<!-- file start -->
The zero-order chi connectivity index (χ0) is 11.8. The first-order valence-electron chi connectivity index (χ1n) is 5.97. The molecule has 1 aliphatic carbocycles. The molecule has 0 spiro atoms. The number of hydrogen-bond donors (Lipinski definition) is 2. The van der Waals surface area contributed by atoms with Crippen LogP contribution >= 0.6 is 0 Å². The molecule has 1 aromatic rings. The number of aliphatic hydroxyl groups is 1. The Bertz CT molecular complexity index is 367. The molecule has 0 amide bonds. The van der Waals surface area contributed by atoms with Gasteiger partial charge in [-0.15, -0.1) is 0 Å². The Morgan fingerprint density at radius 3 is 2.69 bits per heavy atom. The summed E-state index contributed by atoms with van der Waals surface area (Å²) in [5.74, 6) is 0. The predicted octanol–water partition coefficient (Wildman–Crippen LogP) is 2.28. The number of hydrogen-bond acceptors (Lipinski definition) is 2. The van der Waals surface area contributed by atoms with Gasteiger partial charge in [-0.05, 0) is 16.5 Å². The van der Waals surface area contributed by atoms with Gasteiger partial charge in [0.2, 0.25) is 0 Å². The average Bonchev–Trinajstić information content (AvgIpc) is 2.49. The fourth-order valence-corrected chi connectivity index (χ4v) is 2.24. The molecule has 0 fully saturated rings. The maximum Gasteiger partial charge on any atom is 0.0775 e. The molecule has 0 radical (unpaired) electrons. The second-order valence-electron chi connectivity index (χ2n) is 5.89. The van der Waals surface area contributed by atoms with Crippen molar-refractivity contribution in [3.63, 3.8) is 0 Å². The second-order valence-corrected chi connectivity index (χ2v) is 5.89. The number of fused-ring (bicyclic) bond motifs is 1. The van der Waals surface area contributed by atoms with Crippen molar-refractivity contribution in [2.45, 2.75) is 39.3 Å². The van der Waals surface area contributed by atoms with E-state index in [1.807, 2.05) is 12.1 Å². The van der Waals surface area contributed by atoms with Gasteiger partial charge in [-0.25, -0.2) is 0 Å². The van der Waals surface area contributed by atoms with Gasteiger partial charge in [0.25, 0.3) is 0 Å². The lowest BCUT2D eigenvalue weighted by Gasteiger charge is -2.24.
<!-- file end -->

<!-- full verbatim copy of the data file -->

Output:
The zero-order chi connectivity index (χ0) is 11.8. The first-order valence-electron chi connectivity index (χ1n) is 5.97. The molecule has 1 aliphatic carbocycles. The molecule has 0 spiro atoms. The number of hydrogen-bond donors (Lipinski definition) is 2. The van der Waals surface area contributed by atoms with Crippen LogP contribution >= 0.6 is 0 Å². The molecule has 1 aromatic rings. The number of aliphatic hydroxyl groups is 1. The Bertz CT molecular complexity index is 367. The molecule has 0 amide bonds. The van der Waals surface area contributed by atoms with Gasteiger partial charge in [-0.15, -0.1) is 0 Å². The Morgan fingerprint density at radius 3 is 2.69 bits per heavy atom. The summed E-state index contributed by atoms with van der Waals surface area (Å²) in [5.74, 6) is 0. The predicted octanol–water partition coefficient (Wildman–Crippen LogP) is 2.28. The number of hydrogen-bond acceptors (Lipinski definition) is 2. The van der Waals surface area contributed by atoms with Gasteiger partial charge in [-0.05, 0) is 16.5 Å². The van der Waals surface area contributed by atoms with Gasteiger partial charge in [0.2, 0.25) is 0 Å². The average Bonchev–Trinajstić information content (AvgIpc) is 2.49. The fourth-order valence-corrected chi connectivity index (χ4v) is 2.24. The molecule has 0 fully saturated rings. The maximum Gasteiger partial charge on any atom is 0.0775 e. The molecule has 0 radical (unpaired) electrons. The second-order valence-electron chi connectivity index (χ2n) is 5.89. The van der Waals surface area contributed by atoms with Crippen molar-refractivity contribution in [3.63, 3.8) is 0 Å². The second-order valence-corrected chi connectivity index (χ2v) is 5.89. The number of fused-ring (bicyclic) bond motifs is 1. The van der Waals surface area contributed by atoms with Crippen molar-refractivity contribution in [2.45, 2.75) is 39.3 Å². The van der Waals surface area contributed by atoms with E-state index in [1.807, 2.05) is 12.1 Å². The van der Waals surface area contributed by atoms with Gasteiger partial charge in [-0.25, -0.2) is 0 Å². The van der Waals surface area contributed by atoms with Gasteiger partial charge in [0.25, 0.3) is 0 Å². The lowest BCUT2D eigenvalue weighted by Gasteiger charge is -2.24.